SAN MATEO (04/24/2000) - IT is a fickle business. For unusual jobs, many consulting firms will send out people who are adaptable and willing to learn.
These jobs, which are often more fun, are the ones where either the firm has no idea what the job entails and sends the person best able to fake it, or doesn't have exactly the right person for the job and sends -- you guessed it -- the person best able to fake it.
The person who can successfully fake a skill by building on knowledge from similar tasks -- such as administering NT from knowing how to be a Unix administrator -- can become the company troubleshooter, and be highly regarded by superiors. The result, however, is often a reluctance to leave that company.
You become a generalist. You can take apart a computer, install any operating system, program a little in Visual Basic or Perl, manage different kinds of projects, and maybe even be a manager. You might even be comfortable working with marketing or sales. But you don't have "three years in Java" or "4+ years mgmt exp." You have a broad range of experiences, but not much depth in any of them. Without that depth, many e-commerce firms won't hire you, no matter that you might do just fine, and might even be a raging success. But a generalist often doesn't meet the "req," that is to say, the formal requisition required of a successful candidate.
Internet companies write requisitions that state a brief job description and a list of job requirements. Requisitions typically look like this: "Web Programmer: Must have 3+ years of Perl experience, 1+ years using Dreamweaver.
Good communications skills. New York area, W-2 only, $XX,000+ DOE." (Check out any popular job board, such as Monster.com or Dice.com, to see more.)What the requisition might not mention is that the successful candidate will have to deal with the client and management and make their desires mesh. You might have one year of Perl and experience with multiple Web design packages, just not Dreamweaver. Could you handle the job? Maybe. Could you handle it better than the Dreamweaver guru who has never dealt with client/management conflict? Probably.
But if that Dreamweaver guru comes looking for a job, you'll have to discover the extra job requirements and convince the interviewer of your worth on the fly. It's very tough to do. What do you do?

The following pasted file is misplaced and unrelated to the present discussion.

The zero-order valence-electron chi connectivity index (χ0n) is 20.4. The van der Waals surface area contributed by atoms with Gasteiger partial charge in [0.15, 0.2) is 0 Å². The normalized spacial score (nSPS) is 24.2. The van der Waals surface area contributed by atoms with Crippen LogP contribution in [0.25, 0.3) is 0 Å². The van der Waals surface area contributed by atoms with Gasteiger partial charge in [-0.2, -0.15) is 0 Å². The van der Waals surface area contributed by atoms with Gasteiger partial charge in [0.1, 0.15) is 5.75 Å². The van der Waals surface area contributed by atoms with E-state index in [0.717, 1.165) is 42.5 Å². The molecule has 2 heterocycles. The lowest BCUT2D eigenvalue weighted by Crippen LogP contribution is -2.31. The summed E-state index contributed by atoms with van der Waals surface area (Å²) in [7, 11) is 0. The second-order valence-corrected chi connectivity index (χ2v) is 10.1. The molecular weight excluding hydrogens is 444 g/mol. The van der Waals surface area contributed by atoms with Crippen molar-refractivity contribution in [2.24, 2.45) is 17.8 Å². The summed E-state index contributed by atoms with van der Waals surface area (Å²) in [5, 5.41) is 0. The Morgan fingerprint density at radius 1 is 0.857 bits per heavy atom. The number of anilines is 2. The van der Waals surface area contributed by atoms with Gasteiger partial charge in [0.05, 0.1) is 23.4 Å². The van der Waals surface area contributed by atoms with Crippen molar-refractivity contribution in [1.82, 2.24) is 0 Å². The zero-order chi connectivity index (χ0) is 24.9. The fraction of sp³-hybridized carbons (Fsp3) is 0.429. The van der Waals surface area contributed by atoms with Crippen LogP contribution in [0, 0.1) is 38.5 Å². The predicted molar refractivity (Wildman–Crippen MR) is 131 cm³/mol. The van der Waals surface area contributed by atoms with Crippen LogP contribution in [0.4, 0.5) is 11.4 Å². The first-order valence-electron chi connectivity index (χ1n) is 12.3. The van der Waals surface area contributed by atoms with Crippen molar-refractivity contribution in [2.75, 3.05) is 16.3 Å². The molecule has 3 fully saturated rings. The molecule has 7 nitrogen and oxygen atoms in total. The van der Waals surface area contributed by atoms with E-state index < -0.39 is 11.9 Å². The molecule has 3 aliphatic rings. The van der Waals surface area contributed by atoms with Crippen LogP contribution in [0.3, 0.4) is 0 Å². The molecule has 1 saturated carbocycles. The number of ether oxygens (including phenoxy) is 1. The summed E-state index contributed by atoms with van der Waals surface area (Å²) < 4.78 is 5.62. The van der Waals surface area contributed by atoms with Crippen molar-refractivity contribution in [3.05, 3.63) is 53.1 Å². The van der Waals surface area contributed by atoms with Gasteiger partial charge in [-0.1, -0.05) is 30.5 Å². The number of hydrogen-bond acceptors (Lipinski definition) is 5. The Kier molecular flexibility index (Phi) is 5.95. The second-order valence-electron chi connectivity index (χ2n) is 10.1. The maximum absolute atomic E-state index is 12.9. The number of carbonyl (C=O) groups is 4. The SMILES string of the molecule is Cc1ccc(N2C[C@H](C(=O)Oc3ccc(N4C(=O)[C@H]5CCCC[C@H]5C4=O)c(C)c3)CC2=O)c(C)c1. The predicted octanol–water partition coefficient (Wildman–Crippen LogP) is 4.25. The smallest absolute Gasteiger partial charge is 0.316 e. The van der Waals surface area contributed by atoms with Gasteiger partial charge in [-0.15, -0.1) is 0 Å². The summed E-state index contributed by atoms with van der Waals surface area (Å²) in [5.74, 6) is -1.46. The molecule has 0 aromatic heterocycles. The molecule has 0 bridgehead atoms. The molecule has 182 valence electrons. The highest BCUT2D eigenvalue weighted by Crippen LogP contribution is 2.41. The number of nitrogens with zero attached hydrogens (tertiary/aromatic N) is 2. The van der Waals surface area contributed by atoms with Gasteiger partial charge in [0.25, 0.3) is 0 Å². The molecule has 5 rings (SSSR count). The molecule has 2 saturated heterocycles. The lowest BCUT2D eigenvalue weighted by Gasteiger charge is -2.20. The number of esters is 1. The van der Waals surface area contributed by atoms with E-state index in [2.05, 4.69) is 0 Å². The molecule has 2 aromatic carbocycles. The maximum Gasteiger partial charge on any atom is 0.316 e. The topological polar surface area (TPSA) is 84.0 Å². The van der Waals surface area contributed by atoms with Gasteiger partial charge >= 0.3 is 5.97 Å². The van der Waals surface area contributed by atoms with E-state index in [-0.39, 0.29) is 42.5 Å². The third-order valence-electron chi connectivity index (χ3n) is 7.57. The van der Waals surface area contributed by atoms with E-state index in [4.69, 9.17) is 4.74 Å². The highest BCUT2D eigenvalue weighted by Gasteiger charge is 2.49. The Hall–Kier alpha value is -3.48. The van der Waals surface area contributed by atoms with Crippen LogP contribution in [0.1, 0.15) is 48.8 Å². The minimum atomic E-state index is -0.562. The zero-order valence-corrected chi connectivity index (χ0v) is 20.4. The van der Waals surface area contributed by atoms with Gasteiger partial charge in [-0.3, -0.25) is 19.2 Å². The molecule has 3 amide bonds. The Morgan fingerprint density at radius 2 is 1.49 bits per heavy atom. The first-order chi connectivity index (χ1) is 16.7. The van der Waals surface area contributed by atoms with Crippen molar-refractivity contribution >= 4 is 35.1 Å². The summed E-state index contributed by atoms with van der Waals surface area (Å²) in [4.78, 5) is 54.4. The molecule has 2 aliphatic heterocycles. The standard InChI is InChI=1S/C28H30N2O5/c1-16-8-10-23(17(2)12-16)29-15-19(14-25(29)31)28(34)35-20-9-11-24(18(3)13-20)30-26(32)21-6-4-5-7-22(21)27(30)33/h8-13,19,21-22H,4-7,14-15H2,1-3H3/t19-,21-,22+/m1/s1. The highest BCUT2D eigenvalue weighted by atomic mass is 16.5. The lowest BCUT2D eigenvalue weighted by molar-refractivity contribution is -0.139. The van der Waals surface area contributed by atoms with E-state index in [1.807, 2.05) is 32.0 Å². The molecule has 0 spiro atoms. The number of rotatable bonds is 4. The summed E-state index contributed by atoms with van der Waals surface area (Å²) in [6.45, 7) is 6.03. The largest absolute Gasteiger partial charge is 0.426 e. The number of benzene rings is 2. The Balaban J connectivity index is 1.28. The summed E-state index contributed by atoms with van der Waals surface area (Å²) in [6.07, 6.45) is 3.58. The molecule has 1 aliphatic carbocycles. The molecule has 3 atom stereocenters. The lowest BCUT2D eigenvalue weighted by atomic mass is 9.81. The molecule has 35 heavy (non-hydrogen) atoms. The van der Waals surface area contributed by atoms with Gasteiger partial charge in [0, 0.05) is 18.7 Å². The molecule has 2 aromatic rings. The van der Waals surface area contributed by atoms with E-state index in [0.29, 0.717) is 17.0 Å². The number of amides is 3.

Focus your skills
If you're new to IT, pick a track, whether it be networking, work on a Help Desk, whatever. Stick to it. Don't be afraid to jump tracks, but do it after careful consideration. Will it help your career? More to the point, what is your career? What are your goals? If you want to be a Cisco guru, start in data communications or networking, not Help Desk. It's been done the other way, but it's a lot harder.
If you're an experienced IT person, keep looking ahead. Have your goals changed? Do you have any new ones? No matter what your level of experience is, don't let an employer try to make you a square peg in a round hole. Either show them where you belong, or help them shave the corners so you fit. "I would love to do that, so I'll be going to a training session, right?"
If you are already a generalist, you really do have a good foundation on which to stand. Figure out which of your previous assignments were the ones most fitting your goals. Rewrite your resume, focusing on that career track. Find a position on that track, and use your extra knowledge to help sell yourself and to help your colleagues.
For example, if you decide on a programming track, being able to rebuild a test/production server in a hurry will be appreciated by your fellow programmers, as well as management. Your extra skills can enhance your reputation as a programmer, not brand you as a generalist.
Choose your path. Use the Web, Luke.
Joshua Marpet is an IT generalist, but he is really good at hiding it. He can be reached at firstname.lastname@example.org.